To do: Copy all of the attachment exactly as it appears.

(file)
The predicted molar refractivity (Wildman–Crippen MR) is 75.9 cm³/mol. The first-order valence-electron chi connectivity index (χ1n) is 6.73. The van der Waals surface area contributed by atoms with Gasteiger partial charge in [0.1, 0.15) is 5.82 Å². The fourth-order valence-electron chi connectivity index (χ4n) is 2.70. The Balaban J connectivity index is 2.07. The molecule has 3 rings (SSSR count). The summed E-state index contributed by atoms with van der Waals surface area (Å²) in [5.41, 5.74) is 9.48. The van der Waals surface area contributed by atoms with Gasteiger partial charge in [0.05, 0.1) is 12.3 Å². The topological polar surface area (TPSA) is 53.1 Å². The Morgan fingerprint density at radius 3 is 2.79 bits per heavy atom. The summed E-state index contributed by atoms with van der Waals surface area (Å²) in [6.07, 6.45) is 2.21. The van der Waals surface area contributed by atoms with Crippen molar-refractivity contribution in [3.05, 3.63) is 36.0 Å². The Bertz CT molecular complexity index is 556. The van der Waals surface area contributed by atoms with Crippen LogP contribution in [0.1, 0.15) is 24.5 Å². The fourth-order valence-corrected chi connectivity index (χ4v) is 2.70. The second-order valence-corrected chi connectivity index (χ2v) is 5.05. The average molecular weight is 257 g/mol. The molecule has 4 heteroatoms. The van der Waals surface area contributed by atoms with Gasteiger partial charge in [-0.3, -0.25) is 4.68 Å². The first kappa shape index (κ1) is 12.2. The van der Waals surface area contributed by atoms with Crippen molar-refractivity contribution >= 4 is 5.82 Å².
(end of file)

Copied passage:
The predicted molar refractivity (Wildman–Crippen MR) is 75.9 cm³/mol. The first-order valence-electron chi connectivity index (χ1n) is 6.73. The van der Waals surface area contributed by atoms with Gasteiger partial charge in [0.1, 0.15) is 5.82 Å². The fourth-order valence-electron chi connectivity index (χ4n) is 2.70. The Balaban J connectivity index is 2.07. The molecule has 3 rings (SSSR count). The summed E-state index contributed by atoms with van der Waals surface area (Å²) in [5.41, 5.74) is 9.48. The van der Waals surface area contributed by atoms with Gasteiger partial charge in [0.05, 0.1) is 12.3 Å². The topological polar surface area (TPSA) is 53.1 Å². The Morgan fingerprint density at radius 3 is 2.79 bits per heavy atom. The summed E-state index contributed by atoms with van der Waals surface area (Å²) in [6.07, 6.45) is 2.21. The van der Waals surface area contributed by atoms with Crippen molar-refractivity contribution in [3.05, 3.63) is 36.0 Å². The Bertz CT molecular complexity index is 556. The van der Waals surface area contributed by atoms with Crippen LogP contribution in [0.1, 0.15) is 24.5 Å². The fourth-order valence-corrected chi connectivity index (χ4v) is 2.70. The second-order valence-corrected chi connectivity index (χ2v) is 5.05. The average molecular weight is 257 g/mol. The molecule has 4 heteroatoms. The van der Waals surface area contributed by atoms with Gasteiger partial charge in [-0.3, -0.25) is 4.68 Å². The first kappa shape index (κ1) is 12.2. The van der Waals surface area contributed by atoms with Crippen molar-refractivity contribution >= 4 is 5.82 Å².